Simon argued that he took them therefore they were his. We argued, that they were all of us therefore they were ours. He had them and there was not much we could do.


First he sent CDs with scanned copies of the photos, but scanned images on a CD were no substitute for flipping through the albums. Yesterday he sent Apple books. It was clear that he had spent hours compiling them and the production by Apple was not cheap. My first thought was to send them back, then, I thought they were better than nothing, the books would do. But they won’t. My memories are of photo albums with stuck in photos under protective plastic, photos missing where the girls have removed one or two for school projects, with short annotations on the side, who, what, where, and when. The books have tidied up, and distorted the way I remember things.


The problem was that Simon had given the books a title: The Adams’ Photos. Then he wrote a descriptive foreword about how they were photos that he had taken of our family over the time that we were together. He wrote on the front cover that he was the Author. What I was looking at was not a representation of our lives but his representation and his edit of our lives. There were more pictures. The ones he selected reminded me of others. There was a large picture of me in bikinis I bought on a trip to Bali. I would never have selected this picture; pictures of my niece’s parents-in-law from a marriage that ended 10 years ago. Another picture that I would not have selected. The photos in the book reminded me of our house, parties, dinners, celebrations, school events, my open water swims, my friends, my sister’s visits from America, Christmas at the farm, my dogs, my parents when they weren’t frail and my mum before dementia.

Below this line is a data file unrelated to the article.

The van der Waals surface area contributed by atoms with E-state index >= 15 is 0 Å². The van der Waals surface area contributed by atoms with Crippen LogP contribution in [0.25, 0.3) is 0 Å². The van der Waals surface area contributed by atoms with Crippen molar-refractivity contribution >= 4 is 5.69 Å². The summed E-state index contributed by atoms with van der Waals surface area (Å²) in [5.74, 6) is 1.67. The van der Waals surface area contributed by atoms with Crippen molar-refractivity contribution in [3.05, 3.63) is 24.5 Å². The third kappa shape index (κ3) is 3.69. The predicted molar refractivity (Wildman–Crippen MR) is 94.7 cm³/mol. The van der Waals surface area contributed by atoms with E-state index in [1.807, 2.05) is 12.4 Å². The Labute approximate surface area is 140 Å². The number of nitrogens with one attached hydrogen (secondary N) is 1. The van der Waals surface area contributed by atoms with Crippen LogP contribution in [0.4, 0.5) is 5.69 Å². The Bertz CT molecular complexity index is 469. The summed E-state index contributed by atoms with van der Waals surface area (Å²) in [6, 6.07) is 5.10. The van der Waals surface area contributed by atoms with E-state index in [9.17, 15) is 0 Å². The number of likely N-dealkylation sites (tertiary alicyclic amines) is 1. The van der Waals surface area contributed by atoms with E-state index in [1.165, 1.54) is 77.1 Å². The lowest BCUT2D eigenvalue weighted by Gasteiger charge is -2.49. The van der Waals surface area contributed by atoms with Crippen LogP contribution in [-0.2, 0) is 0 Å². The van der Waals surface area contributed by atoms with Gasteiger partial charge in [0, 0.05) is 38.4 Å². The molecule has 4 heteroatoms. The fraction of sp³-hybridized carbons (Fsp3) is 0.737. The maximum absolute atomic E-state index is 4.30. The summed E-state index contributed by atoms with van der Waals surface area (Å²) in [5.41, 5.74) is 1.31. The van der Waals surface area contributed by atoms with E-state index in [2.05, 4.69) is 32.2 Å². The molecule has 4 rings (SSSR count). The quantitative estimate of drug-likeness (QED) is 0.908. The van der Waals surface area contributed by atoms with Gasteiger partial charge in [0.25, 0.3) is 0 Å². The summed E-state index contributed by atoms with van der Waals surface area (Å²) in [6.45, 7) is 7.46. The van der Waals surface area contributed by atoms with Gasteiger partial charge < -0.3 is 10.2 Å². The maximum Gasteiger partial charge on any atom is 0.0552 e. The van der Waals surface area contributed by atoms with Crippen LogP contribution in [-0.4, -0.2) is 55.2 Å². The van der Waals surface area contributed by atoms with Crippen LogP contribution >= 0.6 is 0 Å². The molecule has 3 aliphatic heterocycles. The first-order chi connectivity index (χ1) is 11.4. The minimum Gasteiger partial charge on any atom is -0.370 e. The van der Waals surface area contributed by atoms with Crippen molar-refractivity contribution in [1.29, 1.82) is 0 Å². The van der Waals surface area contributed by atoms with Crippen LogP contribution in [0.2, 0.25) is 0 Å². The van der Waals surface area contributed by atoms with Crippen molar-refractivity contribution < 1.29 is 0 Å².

The rational person in me knows that his work was an act of kindness and his narration was putting his stamp on the books as their proud compiler. The emotional side of me was angry. When I met Simon, the photo albums that he compiled of his first wife and their life together were stashed in boxes in our attic. I know that he has boxes of the photo albums of us stored out of site somewhere and this is about power.


The books made me sad.


Today, I had one last try for the original albums. I sent an email offering thanks and saying how I appreciated the effort he had gone to. “But it’s just not the same,” I wrote. “Could we borrow the albums for a month so that we can select and copy the photos we want?”


Finally he agreed. And like arrangements made between hostile parents for an access visit of a young child, he asked me to get my daughter to make arrangements with him to pick them up.